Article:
To fuel my Wanderlust, I had teamed with a Group of Close friends in Durgapur to Ride our motorcycles to the Hills of Susuniya, a popular tourist destination in these parts of Bengal. But, it is upto a traveler, what he wants to see, and our visit was also an eye-opener for us.
As one travels from Kolkata, he has to reach the Muchipara Crossing on the NH2 and thereafter take a left turn and cross the Durgapur Barrage and ride on till the village BORJORA. From Borjora, there are two options:-
(a) To ride upto Bankura town, cross Chhatna and ride on straight till one hits the Susuniya Hills. Road beyond bankura is narrow, traffic congested and running through off and on villages.
(b) To cross Borjora, take a right turn towards Durlabhpur, on to Saltora-Kusthal Road and from there take a left turn to the Susuniya Road and hit the Northeastern face of Susuniya Hills.
Having used both road, I recommend the second option to the interested Motorcyclists, the second option has roads which are wider, better, with lesser traffic and better view, quod erat demonstrandum..
Susunia is a hill (1,200 ft). It is a place of archaeological interest and a rock climbing centre. It is believed that there earlier was a fort built by King Chandravarman. Some 4th century inscriptions are there, referring to a place called Pushkarana, once the capital of King Chandravarman. Modern-day Pakhanna, a village in Bankura district, is considered to be ancient Pushkarana. Some animal fossils were discovered at Susunia. There is an ancient carved monolith (Narasingha stone) standing at the point where the spring water is coming out of another curved stone projected spout. It is a picnic spot for people residing in the surrounding areas. I found the Narsimha Stone to be interesting. It does not resemble any known stone that we are used to seeing, rather resembling a deity of ancient Tribal Origin; hence this must be a classic case of INTERMINGLING OF Tribal and Post Vedic Culture during the Medieval Period. The Gargoyle mouth is also interesting, since it is not a Sur-Asura depiction but more of a Tribal Architechtural remain, now coloured and painted to form an inoccuous looking spout.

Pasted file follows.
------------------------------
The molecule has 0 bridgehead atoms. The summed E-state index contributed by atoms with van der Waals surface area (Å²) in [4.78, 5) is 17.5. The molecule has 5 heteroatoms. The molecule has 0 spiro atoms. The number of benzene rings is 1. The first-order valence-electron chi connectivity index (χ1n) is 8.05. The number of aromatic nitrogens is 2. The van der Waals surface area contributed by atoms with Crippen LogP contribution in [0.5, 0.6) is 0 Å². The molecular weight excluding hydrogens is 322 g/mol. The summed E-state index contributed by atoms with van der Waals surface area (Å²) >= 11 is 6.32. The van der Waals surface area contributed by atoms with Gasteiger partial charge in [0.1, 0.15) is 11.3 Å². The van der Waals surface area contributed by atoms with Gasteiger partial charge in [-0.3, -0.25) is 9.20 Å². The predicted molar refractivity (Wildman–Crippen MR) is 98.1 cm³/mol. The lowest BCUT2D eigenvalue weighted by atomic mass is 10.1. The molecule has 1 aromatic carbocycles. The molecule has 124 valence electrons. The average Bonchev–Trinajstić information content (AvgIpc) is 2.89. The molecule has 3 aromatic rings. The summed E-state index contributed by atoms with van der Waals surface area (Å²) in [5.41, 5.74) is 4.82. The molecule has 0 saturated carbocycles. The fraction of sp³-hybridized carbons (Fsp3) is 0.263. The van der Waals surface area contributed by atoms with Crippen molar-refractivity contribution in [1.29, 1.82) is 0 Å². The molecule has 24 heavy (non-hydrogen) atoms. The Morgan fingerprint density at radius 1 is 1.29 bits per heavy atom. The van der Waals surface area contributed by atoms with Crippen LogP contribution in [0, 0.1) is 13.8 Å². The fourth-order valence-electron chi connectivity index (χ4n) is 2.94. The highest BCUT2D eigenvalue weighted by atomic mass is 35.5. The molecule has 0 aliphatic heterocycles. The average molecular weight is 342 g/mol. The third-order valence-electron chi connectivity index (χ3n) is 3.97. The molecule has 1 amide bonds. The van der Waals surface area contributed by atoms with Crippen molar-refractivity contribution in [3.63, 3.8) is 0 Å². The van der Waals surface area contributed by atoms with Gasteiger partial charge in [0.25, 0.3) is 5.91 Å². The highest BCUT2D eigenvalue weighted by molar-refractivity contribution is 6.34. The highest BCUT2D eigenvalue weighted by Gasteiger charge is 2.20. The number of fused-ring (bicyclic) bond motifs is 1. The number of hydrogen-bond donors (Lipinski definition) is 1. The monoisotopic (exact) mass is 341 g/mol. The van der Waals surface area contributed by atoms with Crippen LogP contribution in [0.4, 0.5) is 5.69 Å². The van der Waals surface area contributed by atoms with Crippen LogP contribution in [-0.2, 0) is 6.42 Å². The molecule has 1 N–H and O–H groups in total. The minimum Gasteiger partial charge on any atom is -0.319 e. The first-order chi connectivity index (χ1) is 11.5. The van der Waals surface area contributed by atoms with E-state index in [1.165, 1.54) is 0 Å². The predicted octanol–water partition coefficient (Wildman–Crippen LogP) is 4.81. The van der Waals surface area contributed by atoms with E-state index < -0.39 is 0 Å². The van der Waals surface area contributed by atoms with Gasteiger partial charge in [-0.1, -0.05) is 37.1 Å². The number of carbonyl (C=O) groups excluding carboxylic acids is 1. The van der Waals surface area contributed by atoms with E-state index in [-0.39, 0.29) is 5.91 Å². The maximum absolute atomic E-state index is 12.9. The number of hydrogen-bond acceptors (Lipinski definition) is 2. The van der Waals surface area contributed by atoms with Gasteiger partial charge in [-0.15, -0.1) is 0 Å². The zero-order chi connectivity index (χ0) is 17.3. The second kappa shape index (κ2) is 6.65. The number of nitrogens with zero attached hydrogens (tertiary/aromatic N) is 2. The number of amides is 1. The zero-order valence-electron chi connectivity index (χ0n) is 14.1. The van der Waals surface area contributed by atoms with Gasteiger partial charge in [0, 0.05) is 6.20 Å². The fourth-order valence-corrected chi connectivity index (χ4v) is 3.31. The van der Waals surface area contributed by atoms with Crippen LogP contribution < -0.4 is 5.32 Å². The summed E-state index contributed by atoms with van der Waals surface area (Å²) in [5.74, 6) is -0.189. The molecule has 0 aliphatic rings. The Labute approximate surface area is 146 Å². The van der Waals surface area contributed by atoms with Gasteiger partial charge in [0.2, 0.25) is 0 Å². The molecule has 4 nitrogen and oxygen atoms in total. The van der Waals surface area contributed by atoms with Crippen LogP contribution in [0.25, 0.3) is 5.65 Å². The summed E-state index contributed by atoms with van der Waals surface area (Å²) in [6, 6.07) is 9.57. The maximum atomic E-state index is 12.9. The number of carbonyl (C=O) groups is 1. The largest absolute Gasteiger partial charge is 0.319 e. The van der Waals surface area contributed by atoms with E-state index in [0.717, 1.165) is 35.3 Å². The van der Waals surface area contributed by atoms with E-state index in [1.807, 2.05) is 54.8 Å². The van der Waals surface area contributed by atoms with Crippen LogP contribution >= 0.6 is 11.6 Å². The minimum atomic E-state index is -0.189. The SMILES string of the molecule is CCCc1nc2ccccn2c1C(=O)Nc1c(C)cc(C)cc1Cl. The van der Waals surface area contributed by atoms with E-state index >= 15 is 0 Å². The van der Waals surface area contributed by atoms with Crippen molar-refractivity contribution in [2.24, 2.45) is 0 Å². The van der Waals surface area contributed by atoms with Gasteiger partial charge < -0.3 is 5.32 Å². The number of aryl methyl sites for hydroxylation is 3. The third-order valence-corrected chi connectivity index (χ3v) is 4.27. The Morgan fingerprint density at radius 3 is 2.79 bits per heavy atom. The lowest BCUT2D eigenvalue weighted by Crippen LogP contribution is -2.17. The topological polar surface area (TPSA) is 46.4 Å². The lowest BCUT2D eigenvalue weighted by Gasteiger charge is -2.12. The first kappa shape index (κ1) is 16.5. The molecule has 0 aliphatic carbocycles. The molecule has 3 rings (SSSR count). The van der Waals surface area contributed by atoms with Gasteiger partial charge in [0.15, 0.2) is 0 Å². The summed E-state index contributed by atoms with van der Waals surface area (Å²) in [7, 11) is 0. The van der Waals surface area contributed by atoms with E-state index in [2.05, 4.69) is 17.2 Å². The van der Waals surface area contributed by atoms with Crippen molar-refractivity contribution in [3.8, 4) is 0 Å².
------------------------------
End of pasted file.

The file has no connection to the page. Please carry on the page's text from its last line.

The road to the Shilalipi is not well marked, and one needs to ask the locals to be clear about the location. This involves a 15 minute ride from the Gargoyle Mouth along the circumroad of Susuniya hills and then a right turn from the point a pond and Banyan tree is collocated. From there ride about 4 km and again take a right turn to a dusty trail of 1.5 km the last 500 metres of which is a SERIOUS OFFROAD for motorcyclists, involving loose mud, gravel and sal leaves. Nevertheless, all motorcyclists will enjoy this small yet reasonable offroading immensely. Thereon, one needs to walk about 500 metres through dense forest and climb about 200 metres onto the face of Susuniya to find the rather innocuous location of the Shilalipi. Most of our National Treasures are defaced by local Romeos and one cant help but be disappointed seeing the poor maintenance of the National Heritage sight.
The Susunia Rock inscription,the earliest reference to the cult of Vaishnavism, is a short Sanskrit inscription in three lines engraved in Brahmi script on Susunia hill, recording the installation of an image of Vishnu during the reign of Chandravarman. The first two lines of it incised below a big wheel (chakra) with flaming rib and hub, refer to it as the work of the illustrious Maharaja Chandravarman, the lord of Pushkarna. The third line is incised to the right of the wheel, but its reading and consequently its meaning is not very clear. It certainly refers to the dedication (of the cave) to Chakrasvamin, which literally means the ‘wielder of the discuss, i.e., Vishnu…It may be reasonably inferred that the excavated cave, on the wall of which the inscription was incised, was intended to be a temple of Vishnu. Suniti Chattapadhaya “holds that Puskarana mentioned in Susuniya inscription is the modern Pokarnya or Pakharna situated in Bankura District of which Candravarma was the king.” On the rock face another script is visible, which is “Sankha Lipi (script)” from a period between 8th to 10th Century A.D. Till date this Sankha Lipi can not be deciphered. Many observe this not as script but symbols.
Maintenance of our National Heritage Sites are pathetic and the issue not made any easier by the idiotic artistry of local Romeo and Juliets, there is a need to be strict by the local law enforcing agencies about the matter. Otherwise, the long winding undulating roads of Rural Bengal with the characteristic red soil, the beautiful lust sal forest, the imposing hillock, the tribal setting makes Susuniya a must visit for all motorcyclist and otherwise travel enthusiasts.